In August 1914 Ernest Shackleton set out with a crew of 27 men (chosen from over 5000 who applied!) on the ship Endurance, as part of the Imperial Trans-Antarctic Expedition. Their mission was to complete the first land crossing of Antarctica – from the Weddell Sea to the Ross Sea via the South Pole. Unfortunately disaster struck the Endurance in January 1915 when it became stuck fast in pack ice in the Weddell sea. True to the ships name the crew were forced to endure a very long journey home!

Our image this week shows the Endurance finally sinking through that pack ice into the depths on the ocean on the 21st November 1915, after being stuck in the pack ice for 10 months. Luckily, due to the fact it had been interned for such a long time, no members of the crew were on-board and much of the cargo had been removed, leaving the crew with food supplies and three small whaling boats to continue their journey.

Men wanted for hazardous journey. Low wages, bitter cold, long hours of complete darkness. Safe return doubtful. Honour and recognition in event of success.

E. Shackleton’s advertisement for his Imperial Trans-Antarctic Expedition (source: Watkins, 2012, p.1)

The long journey home!

Frank Hurley and Ernest Shackleton at camp, first published in the United States in Ernest Shackleton's book, South, in 1919., via Wikimedia Commons

Frank Hurley (expedition photographer) and Ernest Shackleton at camp. First published in the United States in Ernest Shackleton’s book, South, in 1919., via Wikimedia Commons.

On the 27th October 1915, shortly before the Endurance sank, Shackleton had given the order to abandon ship. The crew started to march towards open ocean pulling two of the whaling boats filled with supplied behind them. After a few days it became apparent that it was too difficult to move and the crew established a camp on the ice floe, know as “Ocean Camp”. At their camp on the ice the ship’s crew slept in tents but the dogs were housed in “dog igloos”. From this position supplies (including three whaling boat) were retrieved from Endurance, before she finally sank in November 1915.

Over the next few months the crew attempted further relatively unsuccessful marches to the ocean before eventually establish “Patience Camp” in December 1915 on the ice – which would be their home for more than three months. By April 1916 the ice floe had broken up and all 28 men piled into their three boats to head for Elephant Island which they successfully reached 5 days later. However, their journey was not yet over!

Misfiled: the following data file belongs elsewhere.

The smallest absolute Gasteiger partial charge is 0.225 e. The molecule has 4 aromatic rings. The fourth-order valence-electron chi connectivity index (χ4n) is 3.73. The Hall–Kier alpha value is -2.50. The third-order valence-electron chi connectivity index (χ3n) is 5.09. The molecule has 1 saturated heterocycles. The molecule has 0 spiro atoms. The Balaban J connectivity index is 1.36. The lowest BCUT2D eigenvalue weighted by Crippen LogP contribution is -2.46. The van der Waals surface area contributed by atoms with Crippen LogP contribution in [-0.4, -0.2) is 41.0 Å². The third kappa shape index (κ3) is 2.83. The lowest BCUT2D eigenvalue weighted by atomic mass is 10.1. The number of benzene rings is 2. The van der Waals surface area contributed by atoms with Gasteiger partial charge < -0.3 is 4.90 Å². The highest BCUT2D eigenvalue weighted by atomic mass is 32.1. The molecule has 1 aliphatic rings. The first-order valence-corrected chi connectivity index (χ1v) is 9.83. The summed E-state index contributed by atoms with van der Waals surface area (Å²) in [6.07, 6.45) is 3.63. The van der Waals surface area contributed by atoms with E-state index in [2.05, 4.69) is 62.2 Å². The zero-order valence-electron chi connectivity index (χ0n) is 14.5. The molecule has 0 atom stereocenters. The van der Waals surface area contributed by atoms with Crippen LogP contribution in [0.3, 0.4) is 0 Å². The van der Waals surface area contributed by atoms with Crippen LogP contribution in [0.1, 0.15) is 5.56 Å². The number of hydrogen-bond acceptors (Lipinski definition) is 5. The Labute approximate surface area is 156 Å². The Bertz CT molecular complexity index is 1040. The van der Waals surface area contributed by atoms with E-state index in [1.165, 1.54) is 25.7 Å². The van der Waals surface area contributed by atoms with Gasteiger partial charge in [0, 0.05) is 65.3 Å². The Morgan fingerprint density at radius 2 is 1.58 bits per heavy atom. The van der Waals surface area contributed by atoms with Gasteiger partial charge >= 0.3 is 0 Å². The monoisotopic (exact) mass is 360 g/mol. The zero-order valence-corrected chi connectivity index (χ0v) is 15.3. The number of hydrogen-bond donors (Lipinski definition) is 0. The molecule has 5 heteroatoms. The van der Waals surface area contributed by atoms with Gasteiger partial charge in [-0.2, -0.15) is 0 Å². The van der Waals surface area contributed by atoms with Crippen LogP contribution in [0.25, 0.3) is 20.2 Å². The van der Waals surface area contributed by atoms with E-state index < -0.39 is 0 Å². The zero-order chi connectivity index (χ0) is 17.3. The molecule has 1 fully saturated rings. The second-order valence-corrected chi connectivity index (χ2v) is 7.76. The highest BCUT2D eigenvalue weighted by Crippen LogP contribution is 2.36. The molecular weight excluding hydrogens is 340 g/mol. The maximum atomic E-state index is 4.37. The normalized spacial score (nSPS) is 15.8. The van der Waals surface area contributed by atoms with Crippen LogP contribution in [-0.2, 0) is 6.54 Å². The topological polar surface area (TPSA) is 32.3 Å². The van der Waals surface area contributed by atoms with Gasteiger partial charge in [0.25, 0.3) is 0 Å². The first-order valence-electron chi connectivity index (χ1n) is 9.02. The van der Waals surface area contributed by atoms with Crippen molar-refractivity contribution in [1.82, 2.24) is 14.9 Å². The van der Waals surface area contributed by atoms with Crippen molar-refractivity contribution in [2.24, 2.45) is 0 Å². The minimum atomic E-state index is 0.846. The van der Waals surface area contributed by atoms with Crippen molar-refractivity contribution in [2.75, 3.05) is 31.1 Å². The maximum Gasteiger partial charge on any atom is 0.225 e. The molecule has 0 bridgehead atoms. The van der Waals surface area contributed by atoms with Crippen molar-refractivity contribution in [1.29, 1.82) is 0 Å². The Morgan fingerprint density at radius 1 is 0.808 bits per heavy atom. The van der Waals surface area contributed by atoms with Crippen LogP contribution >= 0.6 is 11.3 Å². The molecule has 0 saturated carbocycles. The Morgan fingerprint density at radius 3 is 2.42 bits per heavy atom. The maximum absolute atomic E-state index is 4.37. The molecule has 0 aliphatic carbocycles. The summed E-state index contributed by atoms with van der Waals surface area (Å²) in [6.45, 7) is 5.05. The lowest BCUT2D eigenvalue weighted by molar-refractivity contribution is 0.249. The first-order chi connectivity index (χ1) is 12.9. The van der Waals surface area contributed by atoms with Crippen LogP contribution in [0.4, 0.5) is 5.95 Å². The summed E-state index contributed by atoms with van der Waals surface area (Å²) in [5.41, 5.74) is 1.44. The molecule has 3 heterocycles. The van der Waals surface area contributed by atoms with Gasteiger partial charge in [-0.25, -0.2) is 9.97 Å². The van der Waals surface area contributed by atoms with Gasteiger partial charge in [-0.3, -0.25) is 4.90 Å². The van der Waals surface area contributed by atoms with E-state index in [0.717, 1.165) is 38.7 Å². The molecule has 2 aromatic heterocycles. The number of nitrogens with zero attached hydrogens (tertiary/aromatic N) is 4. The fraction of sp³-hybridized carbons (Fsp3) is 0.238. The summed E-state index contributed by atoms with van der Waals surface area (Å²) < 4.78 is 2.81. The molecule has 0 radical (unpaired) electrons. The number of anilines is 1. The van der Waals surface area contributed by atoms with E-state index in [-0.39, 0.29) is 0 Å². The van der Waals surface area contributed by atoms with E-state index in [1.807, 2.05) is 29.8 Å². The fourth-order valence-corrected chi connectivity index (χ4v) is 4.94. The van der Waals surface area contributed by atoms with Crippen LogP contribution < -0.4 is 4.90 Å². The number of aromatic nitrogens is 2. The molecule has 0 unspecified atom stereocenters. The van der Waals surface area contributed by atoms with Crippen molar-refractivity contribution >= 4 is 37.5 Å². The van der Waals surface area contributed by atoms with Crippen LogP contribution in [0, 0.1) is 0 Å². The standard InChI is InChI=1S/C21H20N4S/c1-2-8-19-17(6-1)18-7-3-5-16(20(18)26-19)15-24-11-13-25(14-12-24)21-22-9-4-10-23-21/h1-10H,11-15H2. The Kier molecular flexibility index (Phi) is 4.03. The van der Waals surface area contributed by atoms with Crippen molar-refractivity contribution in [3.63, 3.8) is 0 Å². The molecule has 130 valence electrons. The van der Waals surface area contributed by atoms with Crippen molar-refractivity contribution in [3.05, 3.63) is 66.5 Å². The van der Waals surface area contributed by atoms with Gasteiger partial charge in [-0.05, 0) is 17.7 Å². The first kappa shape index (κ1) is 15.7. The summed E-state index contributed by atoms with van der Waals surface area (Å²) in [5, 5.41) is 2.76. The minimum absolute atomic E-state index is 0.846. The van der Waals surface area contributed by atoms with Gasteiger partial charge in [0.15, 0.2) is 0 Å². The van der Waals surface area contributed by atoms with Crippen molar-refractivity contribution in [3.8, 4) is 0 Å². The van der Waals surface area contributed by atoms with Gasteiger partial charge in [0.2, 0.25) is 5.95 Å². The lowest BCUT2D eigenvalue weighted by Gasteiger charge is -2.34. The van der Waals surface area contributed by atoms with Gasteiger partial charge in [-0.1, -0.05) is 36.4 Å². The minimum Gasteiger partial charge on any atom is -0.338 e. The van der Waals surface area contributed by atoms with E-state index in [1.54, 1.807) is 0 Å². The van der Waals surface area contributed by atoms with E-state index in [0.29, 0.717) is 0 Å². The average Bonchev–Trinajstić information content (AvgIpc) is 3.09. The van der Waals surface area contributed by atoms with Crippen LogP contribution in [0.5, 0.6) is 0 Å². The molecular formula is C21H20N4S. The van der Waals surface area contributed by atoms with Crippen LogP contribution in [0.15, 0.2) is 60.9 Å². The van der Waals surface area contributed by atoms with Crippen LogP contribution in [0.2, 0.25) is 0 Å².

Elephant island was very remote and uninhabited with no real possibility of rescue, especially considering it was the middle of the first world war and many ships capable of making the journey from England were occupied in battle. Realising they needed to find their own assistance Shackleton and a skeleton crew of 5 men set sail in one of the small whaling boats, The James Caird, for a perilous 1,500 km journey to South Georgia where there were known to be inhabited whaling stations. They eventually landed safely on South Georgia a few weeks later, only to discovered they were on the opposite side of the island to the whaling station they had been counting on for help. Shackleton and 2 of his men set off on a 36-hour trek to reach Stromness whaling station, where they were eventually able to raise the alarm on the 20th May 1916. First they rescued the remainder of the 5 man crew from the other side of the South Georgia and then set out to rescue the remaining crew Elephant Island.

The launching of the James Caird from Elephant Island, in an attempt to reach the South Georgia. Photo Credit: Frank Hurley, the expedition’s photographer via Wikimedia Commons.

It wasn’t until  the 30th August 1916 that the men on Elephant Island were rescued, having spent over 4 months stranded there during the harsh Antarctic winter. Shackleton had made four attempts to rescue them, starting on 22nd May 1916, just three days after he had arrived in Stromness, however, each attempt had been thwarted by sea ice surrounding the island. Finally Shackleton managed to reach his crew in Yelcho, a small steam tug loaned to him by the Chilean government. He found all the men in a bad condition but alive, sadly the same cannot be said of the 69 dogs. Some of which died from ill health and many of which were eaten by the crew to survive those first months stranded on the ice.

A timeline and map showing the journey of the Endurance crew. Image credit: Luca Ferrario, DensityDesign Research Lab. CC BY-SA 4.0], via Wikimedia Commons

A timeline and map showing the journey of the Endurance crew. [Image credit: Luca Ferrario, DensityDesign Research Lab, via Wikimedia Commons.]

Where is The Endurance now?

Good question! There is a plan afoot to use Remotely Operated Vehicles (ROVs) to dive down to the sea floor and try to locate and film the remains of the Endurance, no firm details of the current state of this expedition seem to have been released yet, but it may be worth keeping your eyes on their twitter feed @IceProjectShack.

It still happens today!

On Christmas Day 2013 the Russian vessel the M.V. Akademik Shokalskiy got stuck in pack ice while returning from East Antarctica with a crew of scientists, media, and students onboard. Everyone was eventually rescued safely by collegues from China and Australia – unlike Shackleton’s era there is now a lot more support when people get into difficulty in Antarctica. However, a photographer onboard, Andrew Peacock noted that:

We have learned from nature, as humankind always does, that it’s possible to be caught by an unexpected and not predicted situation.

It seems that while the likelihood of rescue has improved over the past century, that we mere mortals are still at the command of nature!

Further Reading

Edited by Sophie Berger